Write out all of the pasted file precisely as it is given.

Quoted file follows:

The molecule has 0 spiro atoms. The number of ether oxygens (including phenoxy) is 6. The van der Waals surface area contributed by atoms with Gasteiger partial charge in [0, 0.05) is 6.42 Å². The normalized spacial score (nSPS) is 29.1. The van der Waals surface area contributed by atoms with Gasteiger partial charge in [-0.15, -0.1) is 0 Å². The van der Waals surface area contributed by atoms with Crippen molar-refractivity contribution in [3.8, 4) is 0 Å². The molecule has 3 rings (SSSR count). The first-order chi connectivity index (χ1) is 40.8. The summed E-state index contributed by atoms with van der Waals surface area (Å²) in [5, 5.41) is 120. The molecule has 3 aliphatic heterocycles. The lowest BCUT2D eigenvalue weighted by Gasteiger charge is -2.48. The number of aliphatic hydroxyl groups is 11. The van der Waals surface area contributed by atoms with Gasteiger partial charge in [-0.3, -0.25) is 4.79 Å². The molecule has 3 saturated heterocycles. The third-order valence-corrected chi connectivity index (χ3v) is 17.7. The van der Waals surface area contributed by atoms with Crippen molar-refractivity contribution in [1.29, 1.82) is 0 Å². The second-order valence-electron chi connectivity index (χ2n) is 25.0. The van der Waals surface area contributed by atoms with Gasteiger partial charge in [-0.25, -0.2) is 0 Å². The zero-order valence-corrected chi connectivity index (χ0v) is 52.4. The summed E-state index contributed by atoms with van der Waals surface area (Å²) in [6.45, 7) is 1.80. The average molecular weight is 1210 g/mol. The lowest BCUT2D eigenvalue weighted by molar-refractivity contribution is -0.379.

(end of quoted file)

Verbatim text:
The molecule has 0 spiro atoms. The number of ether oxygens (including phenoxy) is 6. The van der Waals surface area contributed by atoms with Gasteiger partial charge in [0, 0.05) is 6.42 Å². The normalized spacial score (nSPS) is 29.1. The van der Waals surface area contributed by atoms with Gasteiger partial charge in [-0.15, -0.1) is 0 Å². The van der Waals surface area contributed by atoms with Crippen molar-refractivity contribution in [3.8, 4) is 0 Å². The molecule has 3 rings (SSSR count). The first-order chi connectivity index (χ1) is 40.8. The summed E-state index contributed by atoms with van der Waals surface area (Å²) in [5, 5.41) is 120. The molecule has 3 aliphatic heterocycles. The lowest BCUT2D eigenvalue weighted by Gasteiger charge is -2.48. The number of aliphatic hydroxyl groups is 11. The van der Waals surface area contributed by atoms with Gasteiger partial charge in [-0.3, -0.25) is 4.79 Å². The molecule has 3 saturated heterocycles. The third-order valence-corrected chi connectivity index (χ3v) is 17.7. The van der Waals surface area contributed by atoms with Crippen molar-refractivity contribution in [1.29, 1.82) is 0 Å². The second-order valence-electron chi connectivity index (χ2n) is 25.0. The van der Waals surface area contributed by atoms with Gasteiger partial charge in [-0.25, -0.2) is 0 Å². The zero-order valence-corrected chi connectivity index (χ0v) is 52.4. The summed E-state index contributed by atoms with van der Waals surface area (Å²) in [6.45, 7) is 1.80. The average molecular weight is 1210 g/mol. The lowest BCUT2D eigenvalue weighted by molar-refractivity contribution is -0.379.